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Version 3 (modified by gallmei, 4 years ago) (diff)

Adding some explanation for the perWeight

'perturbative' and 'real' particles; the perturbative weigth

'perturbative' and 'real' particles

(following text is taken - slightly modified - from: O.Buss, PhD thesis, pdf, Appendix B.1)

For some calculations, e.g. low-energetic πA or γA collision, it is a good assumption, that the target nucleus stays very close to its ground state. Henceforth, one keeps as an approximation the target nucleus constant in time. This basically means that the phase space density of the target is not allowed to change during the run. The test-particles which represent this constant target nucleus are called real test-particles. However, one also wants to consider the final state particles. Thus one defines another type of test-particles which are called perturbative. The perturbative test-particles are propagated and may collide with real ones, the products are perturbative particles again. However, perturbative particles may not scatter among each other. Furthermore, they are neglected in the calculation of the actual densities. One can simulate in this fashion the effects of the almost constant target on the outgoing nucleons without modifying the target. E.g. in πA collisions we initialize all initial state pions as perturbative test-particles. Thus the target stays automatically constant and all products of the collisions of pions and target nucleons are assigned to the perturbative regime.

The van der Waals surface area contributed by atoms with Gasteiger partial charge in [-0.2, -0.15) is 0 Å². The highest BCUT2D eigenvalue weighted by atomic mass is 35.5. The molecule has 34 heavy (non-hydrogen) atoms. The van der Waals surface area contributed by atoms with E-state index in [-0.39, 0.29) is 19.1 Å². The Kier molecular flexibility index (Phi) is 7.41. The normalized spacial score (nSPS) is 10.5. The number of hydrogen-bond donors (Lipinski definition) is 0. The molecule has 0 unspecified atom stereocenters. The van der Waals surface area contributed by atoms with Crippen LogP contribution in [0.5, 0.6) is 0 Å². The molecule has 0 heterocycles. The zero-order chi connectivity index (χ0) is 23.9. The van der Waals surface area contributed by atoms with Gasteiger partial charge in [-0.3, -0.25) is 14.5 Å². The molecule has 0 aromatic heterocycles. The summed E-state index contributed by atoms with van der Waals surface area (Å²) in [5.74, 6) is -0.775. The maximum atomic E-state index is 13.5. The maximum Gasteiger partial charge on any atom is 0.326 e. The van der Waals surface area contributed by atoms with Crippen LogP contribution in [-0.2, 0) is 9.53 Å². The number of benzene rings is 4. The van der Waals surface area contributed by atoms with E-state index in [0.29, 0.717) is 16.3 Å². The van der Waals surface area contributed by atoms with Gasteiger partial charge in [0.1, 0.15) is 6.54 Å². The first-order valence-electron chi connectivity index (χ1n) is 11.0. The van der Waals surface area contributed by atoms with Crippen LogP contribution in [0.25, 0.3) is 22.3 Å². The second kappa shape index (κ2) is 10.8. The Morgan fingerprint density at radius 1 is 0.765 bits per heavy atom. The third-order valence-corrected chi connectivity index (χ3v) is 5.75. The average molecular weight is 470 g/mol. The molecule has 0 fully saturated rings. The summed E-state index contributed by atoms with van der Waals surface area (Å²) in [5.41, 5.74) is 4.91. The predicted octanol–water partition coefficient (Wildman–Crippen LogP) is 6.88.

Furthermore, since the perturbative particles do not react among each other or modify the real particles in a reaction, one can also split a perturbative particle in \(N_{test}\) pieces (several perturbative particles) during a run. Each piece is given a corresponding weight \(1/N_{test}\) and one simulates like this \(N_{test}\) possible final state scenarios of the same perturbative particle during one run.

The perturbative weigth 'perWeight'

Usually, in the cases mentioned above, where ou use the seperation into real and perturbative particles like this, you want to calculate some final quantity like \(d\sigma^A_{tot}=\int_{nucleus}d^3r\int \frac{d^3p}{(2\pi)^3} d\sigma^N_{tot}\,\times\,\dots \). Here we are hiding all medium modifications, as e.g. Pauli blocking, flux corrections or medium modifications of the cross section in the part "\(\,\times\,\dots \)". Now, solving this via the testparticle ansatz (with \(N_{test}\) being the number of test particles), this quantity is calulated as \(d\sigma^A_{tot}=\frac{1}{N_{test}}\sum_{j=1}^{N_{test}\cdot A}d\sigma^j_{tot}\,\times\,\dots \), with \(d\sigma^j_{tot}=d\sigma^N_{tot}(\vec r_j,\vec p_j)\) standing for the cross section of the \(j\)-th test-particle.

The internal implementation of calculations like this in GiBUU is, that a loop runs over all \(N_{test}\cdot A\) target nucleons and creates some event. Thus all these events have the same probability. But since they should be weighted according \(d\sigma^j_{tot}\), this is corrected by giving all (final state) particles coming out of event \(j\) the weight \(d\sigma^j_{tot}\).

This information is stored the variable perWeight in the definition of the particle type.

Thus, in order to get the correct final cross section, one has to sum the perWeight, and not the particles.

As an example: if you want to calculate the inclusive pion production cross section, you have to loop over all particles and sum the perWeights of all pions. Simply taking the number of all pions would give false results.